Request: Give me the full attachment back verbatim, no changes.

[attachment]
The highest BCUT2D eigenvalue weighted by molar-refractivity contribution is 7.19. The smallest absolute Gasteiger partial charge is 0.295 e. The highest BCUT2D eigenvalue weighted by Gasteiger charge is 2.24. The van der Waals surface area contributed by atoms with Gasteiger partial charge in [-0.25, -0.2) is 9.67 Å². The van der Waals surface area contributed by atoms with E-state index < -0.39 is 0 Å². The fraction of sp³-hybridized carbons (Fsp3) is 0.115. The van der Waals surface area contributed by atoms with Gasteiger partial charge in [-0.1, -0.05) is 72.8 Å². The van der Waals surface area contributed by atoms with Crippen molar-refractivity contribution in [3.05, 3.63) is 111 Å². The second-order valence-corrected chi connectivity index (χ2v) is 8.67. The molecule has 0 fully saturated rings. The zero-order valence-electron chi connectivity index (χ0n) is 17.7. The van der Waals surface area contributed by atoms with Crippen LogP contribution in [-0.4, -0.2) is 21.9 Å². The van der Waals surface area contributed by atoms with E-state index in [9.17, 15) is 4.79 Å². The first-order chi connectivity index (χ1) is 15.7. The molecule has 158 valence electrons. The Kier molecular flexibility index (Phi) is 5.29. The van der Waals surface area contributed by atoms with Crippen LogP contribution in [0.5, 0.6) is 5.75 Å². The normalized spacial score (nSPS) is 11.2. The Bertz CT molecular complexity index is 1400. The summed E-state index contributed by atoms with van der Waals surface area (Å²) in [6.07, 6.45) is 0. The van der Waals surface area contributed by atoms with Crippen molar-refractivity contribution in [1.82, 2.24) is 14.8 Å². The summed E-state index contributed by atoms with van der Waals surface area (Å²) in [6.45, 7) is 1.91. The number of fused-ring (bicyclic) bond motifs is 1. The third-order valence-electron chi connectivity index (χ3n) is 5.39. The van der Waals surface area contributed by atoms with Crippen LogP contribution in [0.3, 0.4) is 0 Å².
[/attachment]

The highest BCUT2D eigenvalue weighted by molar-refractivity contribution is 7.19. The smallest absolute Gasteiger partial charge is 0.295 e. The highest BCUT2D eigenvalue weighted by Gasteiger charge is 2.24. The van der Waals surface area contributed by atoms with Gasteiger partial charge in [-0.25, -0.2) is 9.67 Å². The van der Waals surface area contributed by atoms with E-state index < -0.39 is 0 Å². The fraction of sp³-hybridized carbons (Fsp3) is 0.115. The van der Waals surface area contributed by atoms with Gasteiger partial charge in [-0.1, -0.05) is 72.8 Å². The van der Waals surface area contributed by atoms with Crippen molar-refractivity contribution in [3.05, 3.63) is 111 Å². The second-order valence-corrected chi connectivity index (χ2v) is 8.67. The molecule has 0 fully saturated rings. The zero-order valence-electron chi connectivity index (χ0n) is 17.7. The van der Waals surface area contributed by atoms with Crippen LogP contribution in [-0.4, -0.2) is 21.9 Å². The van der Waals surface area contributed by atoms with E-state index in [9.17, 15) is 4.79 Å². The first-order chi connectivity index (χ1) is 15.7. The molecule has 158 valence electrons. The Kier molecular flexibility index (Phi) is 5.29. The van der Waals surface area contributed by atoms with Crippen LogP contribution in [0.5, 0.6) is 5.75 Å². The normalized spacial score (nSPS) is 11.2. The Bertz CT molecular complexity index is 1400. The summed E-state index contributed by atoms with van der Waals surface area (Å²) in [6.07, 6.45) is 0. The van der Waals surface area contributed by atoms with Crippen molar-refractivity contribution in [1.82, 2.24) is 14.8 Å². The summed E-state index contributed by atoms with van der Waals surface area (Å²) in [6.45, 7) is 1.91. The number of fused-ring (bicyclic) bond motifs is 1. The third-order valence-electron chi connectivity index (χ3n) is 5.39. The van der Waals surface area contributed by atoms with Crippen LogP contribution in [0.3, 0.4) is 0 Å².